North by Northwest
Unbelievable plot, absurdly glamorous and shallow characters, stylish settings, ridiculous coincidences; so what is this movie doing on this list? I had to shoe-horn it in because it’s such great fun, thrilling, exuberant and funny, with superb performances from Cary Grant, Eva Maria Saint, James Mason, Martin Landau and others. The cinematography and direction are brilliant, whether it’s the famous crop-spraying scene or the chase across Mount Rushmore. My only justification for including this film, other than that I like it, is, I suppose, the core of truth that comes through in one of the (very) minor characters, The Professor (played by Leo G Carroll). The somewhat lugubrious, grey Professor, whose sheer dullness is also very realistic, shows the dilemma of the spy whose agent is in deadly peril: on the one hand anguished concern for that person’s well-being and future safety, and on the other a greater moral duty and the need to get the job done. But then again, a CIA officer with a greater moral duty…?
The Third Man
Many wouldn’t think of this as a spy movie. But Major Calloway is indubitably an intelligence officer and what he is up to is definitely espionage. Brilliantly plotted by Graham Greene, superbly directed by Carol Reed and wonderfully acted by the whole cast, especially the leads Orson Welles and Joseph Cotton, this film has atmosphere, mystery, tension and intellectual challenge. The realism is that of post-War Viennese intrigue, where crime, largely black-marketeering, is rampant; the occupying powers are trying to contain chaos and into the bargain vying for primacy amongst themselves; and the lives and dreams of individuals are cheap and up for barter. Aside from the main theme – who was the third man present at Harry Lime’s death? – two elements come through particularly strongly to me, and they’re to do with Calloway: first, his deep sense of right and wrong and his outrage at the injustices that pervade this chaotic city; and, second, his impotence in the face of force majeure, his necessary accommodations with the unscrupulous Russians and his disillusionment. Both are true features of some spies’ lives.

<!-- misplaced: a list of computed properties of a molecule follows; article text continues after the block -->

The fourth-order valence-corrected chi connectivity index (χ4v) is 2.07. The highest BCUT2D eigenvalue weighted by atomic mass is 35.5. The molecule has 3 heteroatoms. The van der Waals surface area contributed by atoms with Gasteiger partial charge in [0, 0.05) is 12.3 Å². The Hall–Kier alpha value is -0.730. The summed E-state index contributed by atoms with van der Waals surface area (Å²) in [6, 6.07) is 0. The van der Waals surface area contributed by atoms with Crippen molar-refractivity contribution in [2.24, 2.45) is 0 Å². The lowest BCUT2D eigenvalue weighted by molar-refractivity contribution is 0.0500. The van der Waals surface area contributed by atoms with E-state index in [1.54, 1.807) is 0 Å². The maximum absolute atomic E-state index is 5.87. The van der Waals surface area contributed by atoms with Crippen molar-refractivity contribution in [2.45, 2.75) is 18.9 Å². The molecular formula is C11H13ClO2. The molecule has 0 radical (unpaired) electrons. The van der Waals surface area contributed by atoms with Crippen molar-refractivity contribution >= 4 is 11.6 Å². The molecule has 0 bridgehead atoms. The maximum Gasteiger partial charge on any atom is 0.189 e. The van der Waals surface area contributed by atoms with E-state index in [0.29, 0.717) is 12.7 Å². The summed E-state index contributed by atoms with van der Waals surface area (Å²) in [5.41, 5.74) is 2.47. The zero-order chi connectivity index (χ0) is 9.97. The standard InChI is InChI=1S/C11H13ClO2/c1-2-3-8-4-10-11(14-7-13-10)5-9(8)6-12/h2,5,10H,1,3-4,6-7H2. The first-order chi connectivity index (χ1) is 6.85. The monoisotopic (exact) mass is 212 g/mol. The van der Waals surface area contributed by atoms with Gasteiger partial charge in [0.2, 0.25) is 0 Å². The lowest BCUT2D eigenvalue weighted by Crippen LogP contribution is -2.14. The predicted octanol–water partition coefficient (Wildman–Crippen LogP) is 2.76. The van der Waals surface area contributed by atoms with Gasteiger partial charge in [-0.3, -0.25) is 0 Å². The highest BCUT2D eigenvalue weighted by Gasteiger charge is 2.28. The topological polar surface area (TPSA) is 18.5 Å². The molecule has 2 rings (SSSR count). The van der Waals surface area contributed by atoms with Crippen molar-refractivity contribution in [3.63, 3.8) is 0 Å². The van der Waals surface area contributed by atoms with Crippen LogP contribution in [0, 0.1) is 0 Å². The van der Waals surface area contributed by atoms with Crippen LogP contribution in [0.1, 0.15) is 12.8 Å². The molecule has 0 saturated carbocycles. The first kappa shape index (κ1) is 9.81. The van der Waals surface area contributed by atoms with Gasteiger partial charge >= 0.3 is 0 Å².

Tinker Tailor Soldier Spy and Smiley’s People
Finally, I need to make a plug for a TV series. Made in the late 1970s, the BBC’s Tinker Tailor Soldier Spy and Smiley’s People really do show the spy’s life in accurate detail: methodically building from disparate fragments a picture that resembles the truth, the small, painstaking steps along the way, the misdirections, the cruelty, the cynicism, the breakthroughs, the disappointments, the moments of panic. It truly cannot be beaten, and the two series make the ultimate box-set binge, if you can get beyond 1970s technology and production values. It’s not without its big unrealities – how on earth does Ricki Tarr gain control of the MI6 Paris station single-handed, for instance? – but it speaks volumes of truth. At the very end, Smiley’s sense of inner triumph, tempered – overwhelmed almost – by a melancholy sense of anti-climax, brings many a tear to an old spy’s eye.
Can you think of any more realistic spy movies? Let us know in the comments below!